There are five factors that determine your credit score, based on your credit profile. Each has a different weight which determines your score. This score will range from 300 to 850.
Your overall credit profile and score is a snapshot of the most recent 7 years of credit activity or the last 84 consecutive months of data reported to the credit bureaus by your creditors. For cases like bankruptcies the data may be reported for up to 10 years after the debt has been discharged.
Payment History has the largest weight and therefore the largest impact on your credit score. This accounts for 35% of your total score, making timely payments essential to good credit. Payments that become delinquent by 30 days or more will generally be reported to the credit bureau and can have a significant impact on your score. Older delinquencies have less impact on your score than newer ones.
Amounts Owed is commonly referred to as the utilization ratio and accounts for 30% of your credit score. This ratio is calculated by taking your credit limit and dividing it by the credit balance. For example if you have a credit limit of $10,000 and there is a balance of $8,000, you have an 80% utilization ratio on that card. Those with the best credit have a total utilization ratio at 30% or lower.
Length of Credit History looks at the age of your accounts. For this reason keeping older accounts open can be a benefit. If you keep a card open but never use it, the company will generally close the account. In this calculation the scoring model will look at the oldest and newest accounts along with the average age of all your accounts.
New Credit impacts your score and opening several new accounts over a short period of time can result in a credit score decline. Calculated into this figure is any new inquiries made over the previous 12 months. One or two applications or credit inquiries will not hurt your score but several made in a 90 day period of time, will. The inquiries remain on your report for 2 years, but only impact your score for 12 months. When applying for car loans or home loans, apply within a two week period, to reduce any negative impact on your score. FICO® realizes that many consumers’ comparison shop and therefore applications for the same product over a short period of time, are bundled together for scoring purposes.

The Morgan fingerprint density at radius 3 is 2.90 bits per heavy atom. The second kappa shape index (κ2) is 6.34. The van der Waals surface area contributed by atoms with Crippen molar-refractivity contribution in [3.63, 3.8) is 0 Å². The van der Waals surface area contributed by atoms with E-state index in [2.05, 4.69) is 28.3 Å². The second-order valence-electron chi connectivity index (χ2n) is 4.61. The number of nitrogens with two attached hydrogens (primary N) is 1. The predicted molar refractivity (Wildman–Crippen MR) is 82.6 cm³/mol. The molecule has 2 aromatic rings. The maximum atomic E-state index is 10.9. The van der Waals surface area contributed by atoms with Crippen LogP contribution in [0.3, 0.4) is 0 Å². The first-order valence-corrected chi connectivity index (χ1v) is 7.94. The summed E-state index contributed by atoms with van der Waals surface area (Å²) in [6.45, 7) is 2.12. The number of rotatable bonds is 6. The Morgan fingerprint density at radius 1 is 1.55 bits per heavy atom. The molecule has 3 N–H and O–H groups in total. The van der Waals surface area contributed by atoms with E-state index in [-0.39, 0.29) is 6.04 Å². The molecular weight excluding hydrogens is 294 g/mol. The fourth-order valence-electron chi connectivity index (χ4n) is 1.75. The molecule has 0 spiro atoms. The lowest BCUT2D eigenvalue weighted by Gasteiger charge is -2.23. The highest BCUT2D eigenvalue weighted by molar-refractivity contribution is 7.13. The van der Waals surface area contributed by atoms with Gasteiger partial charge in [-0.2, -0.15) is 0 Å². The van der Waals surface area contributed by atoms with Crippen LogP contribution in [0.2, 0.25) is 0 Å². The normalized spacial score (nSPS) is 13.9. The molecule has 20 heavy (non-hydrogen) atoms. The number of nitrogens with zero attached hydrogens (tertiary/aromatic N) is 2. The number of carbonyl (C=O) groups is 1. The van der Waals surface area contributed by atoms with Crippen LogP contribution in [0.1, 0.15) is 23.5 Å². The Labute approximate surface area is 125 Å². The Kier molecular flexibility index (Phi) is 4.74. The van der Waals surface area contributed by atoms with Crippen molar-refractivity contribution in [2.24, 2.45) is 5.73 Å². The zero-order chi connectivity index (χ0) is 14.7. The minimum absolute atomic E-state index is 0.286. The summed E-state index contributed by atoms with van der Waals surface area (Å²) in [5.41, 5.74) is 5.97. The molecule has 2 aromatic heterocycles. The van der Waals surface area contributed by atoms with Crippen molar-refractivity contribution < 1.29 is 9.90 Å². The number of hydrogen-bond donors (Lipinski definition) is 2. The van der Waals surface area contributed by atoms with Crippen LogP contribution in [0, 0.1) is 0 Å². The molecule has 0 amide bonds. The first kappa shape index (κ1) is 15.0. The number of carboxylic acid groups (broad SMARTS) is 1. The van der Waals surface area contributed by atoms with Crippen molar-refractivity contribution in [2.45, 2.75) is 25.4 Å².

Types of Credit Used is the last factor. This evaluates your loans versus lines of credit in other words installment loans versus credit cards. It also takes into account mortgages, car loans, retail store accounts and national credit cards. You want a mix of different kinds of credit for the best score.
You can obtain a free copy of your credit report from each of the three bureaus once every 12 months, by going to www.annualcreditreport.com. This website does not require you to sign up for a service and only provides a free report. You can purchase your credit score from the site. Many credit card companies now offer a free credit score with your monthly statement so check that before buying a score. It is important to note that the score you get from various agencies will differ. They may use different scoring companies or different versions of the FICO® score.
Our consultants at Strategic Consulting can answer your questions about your credit report and can help you evaluate your debt to determine the best course of action for becoming debt free.